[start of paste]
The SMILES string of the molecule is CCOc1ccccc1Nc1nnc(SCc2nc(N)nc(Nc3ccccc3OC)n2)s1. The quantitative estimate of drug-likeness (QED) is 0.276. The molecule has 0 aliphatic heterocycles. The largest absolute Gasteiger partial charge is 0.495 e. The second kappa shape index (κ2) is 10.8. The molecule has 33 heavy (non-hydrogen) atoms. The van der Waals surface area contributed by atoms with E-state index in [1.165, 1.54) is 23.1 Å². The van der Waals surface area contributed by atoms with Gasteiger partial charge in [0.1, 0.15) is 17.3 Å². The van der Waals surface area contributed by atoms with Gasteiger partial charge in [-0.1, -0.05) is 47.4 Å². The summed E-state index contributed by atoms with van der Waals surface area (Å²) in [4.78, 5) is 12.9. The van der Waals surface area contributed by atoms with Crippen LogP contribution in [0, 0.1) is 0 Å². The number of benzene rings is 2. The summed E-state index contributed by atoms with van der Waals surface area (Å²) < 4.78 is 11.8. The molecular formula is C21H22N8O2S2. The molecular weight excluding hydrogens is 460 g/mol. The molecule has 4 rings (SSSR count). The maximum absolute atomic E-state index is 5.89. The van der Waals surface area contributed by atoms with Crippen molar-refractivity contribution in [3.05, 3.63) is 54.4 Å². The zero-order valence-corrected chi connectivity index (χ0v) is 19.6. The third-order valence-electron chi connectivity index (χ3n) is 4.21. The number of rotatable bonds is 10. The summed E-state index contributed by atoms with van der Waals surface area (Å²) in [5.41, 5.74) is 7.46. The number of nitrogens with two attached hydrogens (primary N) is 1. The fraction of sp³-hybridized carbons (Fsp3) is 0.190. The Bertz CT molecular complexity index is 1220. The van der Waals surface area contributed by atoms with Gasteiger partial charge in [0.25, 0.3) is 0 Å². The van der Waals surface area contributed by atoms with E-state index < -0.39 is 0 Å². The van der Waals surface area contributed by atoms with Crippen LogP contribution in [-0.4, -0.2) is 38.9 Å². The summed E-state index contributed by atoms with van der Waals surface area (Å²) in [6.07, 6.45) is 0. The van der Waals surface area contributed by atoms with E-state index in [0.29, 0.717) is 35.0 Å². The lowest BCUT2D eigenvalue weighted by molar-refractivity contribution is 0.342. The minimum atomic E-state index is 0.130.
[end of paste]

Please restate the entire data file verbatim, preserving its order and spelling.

The SMILES string of the molecule is CCOc1ccccc1Nc1nnc(SCc2nc(N)nc(Nc3ccccc3OC)n2)s1. The quantitative estimate of drug-likeness (QED) is 0.276. The molecule has 0 aliphatic heterocycles. The largest absolute Gasteiger partial charge is 0.495 e. The second kappa shape index (κ2) is 10.8. The molecule has 33 heavy (non-hydrogen) atoms. The van der Waals surface area contributed by atoms with E-state index in [1.165, 1.54) is 23.1 Å². The van der Waals surface area contributed by atoms with Gasteiger partial charge in [0.1, 0.15) is 17.3 Å². The van der Waals surface area contributed by atoms with Gasteiger partial charge in [-0.1, -0.05) is 47.4 Å². The summed E-state index contributed by atoms with van der Waals surface area (Å²) in [4.78, 5) is 12.9. The van der Waals surface area contributed by atoms with Crippen LogP contribution in [0, 0.1) is 0 Å². The number of benzene rings is 2. The summed E-state index contributed by atoms with van der Waals surface area (Å²) < 4.78 is 11.8. The molecular formula is C21H22N8O2S2. The molecular weight excluding hydrogens is 460 g/mol. The molecule has 4 rings (SSSR count). The maximum absolute atomic E-state index is 5.89. The van der Waals surface area contributed by atoms with Crippen molar-refractivity contribution in [3.05, 3.63) is 54.4 Å². The zero-order valence-corrected chi connectivity index (χ0v) is 19.6. The third-order valence-electron chi connectivity index (χ3n) is 4.21. The number of rotatable bonds is 10. The summed E-state index contributed by atoms with van der Waals surface area (Å²) in [5.41, 5.74) is 7.46. The number of nitrogens with two attached hydrogens (primary N) is 1. The fraction of sp³-hybridized carbons (Fsp3) is 0.190. The Bertz CT molecular complexity index is 1220. The van der Waals surface area contributed by atoms with Gasteiger partial charge in [0.25, 0.3) is 0 Å². The van der Waals surface area contributed by atoms with E-state index < -0.39 is 0 Å². The van der Waals surface area contributed by atoms with Crippen LogP contribution in [-0.4, -0.2) is 38.9 Å². The summed E-state index contributed by atoms with van der Waals surface area (Å²) in [6.07, 6.45) is 0. The van der Waals surface area contributed by atoms with E-state index in [0.29, 0.717) is 35.0 Å². The lowest BCUT2D eigenvalue weighted by molar-refractivity contribution is 0.342. The minimum atomic E-state index is 0.130.